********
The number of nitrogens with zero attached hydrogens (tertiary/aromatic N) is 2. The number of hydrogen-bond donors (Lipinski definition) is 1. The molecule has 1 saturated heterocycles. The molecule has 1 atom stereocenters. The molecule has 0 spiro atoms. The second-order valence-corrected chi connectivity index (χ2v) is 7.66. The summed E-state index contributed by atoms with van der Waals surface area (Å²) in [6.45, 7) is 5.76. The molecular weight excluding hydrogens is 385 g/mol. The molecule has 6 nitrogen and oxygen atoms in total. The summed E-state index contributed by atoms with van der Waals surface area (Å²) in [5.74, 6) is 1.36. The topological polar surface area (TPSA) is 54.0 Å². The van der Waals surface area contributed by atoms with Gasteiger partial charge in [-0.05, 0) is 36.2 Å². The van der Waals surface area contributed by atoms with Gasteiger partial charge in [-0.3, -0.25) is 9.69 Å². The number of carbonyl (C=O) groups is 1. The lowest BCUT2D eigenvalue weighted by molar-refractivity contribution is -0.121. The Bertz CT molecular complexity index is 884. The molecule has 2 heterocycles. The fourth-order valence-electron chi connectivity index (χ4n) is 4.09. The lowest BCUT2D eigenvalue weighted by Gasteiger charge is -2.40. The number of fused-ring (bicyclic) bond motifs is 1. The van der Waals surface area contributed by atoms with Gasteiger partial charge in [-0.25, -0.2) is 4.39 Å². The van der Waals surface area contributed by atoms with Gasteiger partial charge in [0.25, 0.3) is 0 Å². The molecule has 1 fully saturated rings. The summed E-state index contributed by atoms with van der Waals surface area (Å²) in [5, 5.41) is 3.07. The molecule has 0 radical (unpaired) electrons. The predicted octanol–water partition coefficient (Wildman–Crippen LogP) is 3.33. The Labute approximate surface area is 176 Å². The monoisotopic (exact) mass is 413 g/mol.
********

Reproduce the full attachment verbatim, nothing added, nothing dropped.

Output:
The number of nitrogens with zero attached hydrogens (tertiary/aromatic N) is 2. The number of hydrogen-bond donors (Lipinski definition) is 1. The molecule has 1 saturated heterocycles. The molecule has 1 atom stereocenters. The molecule has 0 spiro atoms. The second-order valence-corrected chi connectivity index (χ2v) is 7.66. The summed E-state index contributed by atoms with van der Waals surface area (Å²) in [6.45, 7) is 5.76. The molecular weight excluding hydrogens is 385 g/mol. The molecule has 6 nitrogen and oxygen atoms in total. The summed E-state index contributed by atoms with van der Waals surface area (Å²) in [5.74, 6) is 1.36. The topological polar surface area (TPSA) is 54.0 Å². The van der Waals surface area contributed by atoms with Gasteiger partial charge in [-0.05, 0) is 36.2 Å². The van der Waals surface area contributed by atoms with Gasteiger partial charge in [-0.3, -0.25) is 9.69 Å². The number of carbonyl (C=O) groups is 1. The lowest BCUT2D eigenvalue weighted by molar-refractivity contribution is -0.121. The Bertz CT molecular complexity index is 884. The molecule has 2 heterocycles. The fourth-order valence-electron chi connectivity index (χ4n) is 4.09. The lowest BCUT2D eigenvalue weighted by Gasteiger charge is -2.40. The number of fused-ring (bicyclic) bond motifs is 1. The van der Waals surface area contributed by atoms with Gasteiger partial charge in [-0.25, -0.2) is 4.39 Å². The van der Waals surface area contributed by atoms with Gasteiger partial charge in [0.25, 0.3) is 0 Å². The molecule has 1 fully saturated rings. The summed E-state index contributed by atoms with van der Waals surface area (Å²) in [5, 5.41) is 3.07. The molecule has 0 radical (unpaired) electrons. The predicted octanol–water partition coefficient (Wildman–Crippen LogP) is 3.33. The Labute approximate surface area is 176 Å². The monoisotopic (exact) mass is 413 g/mol.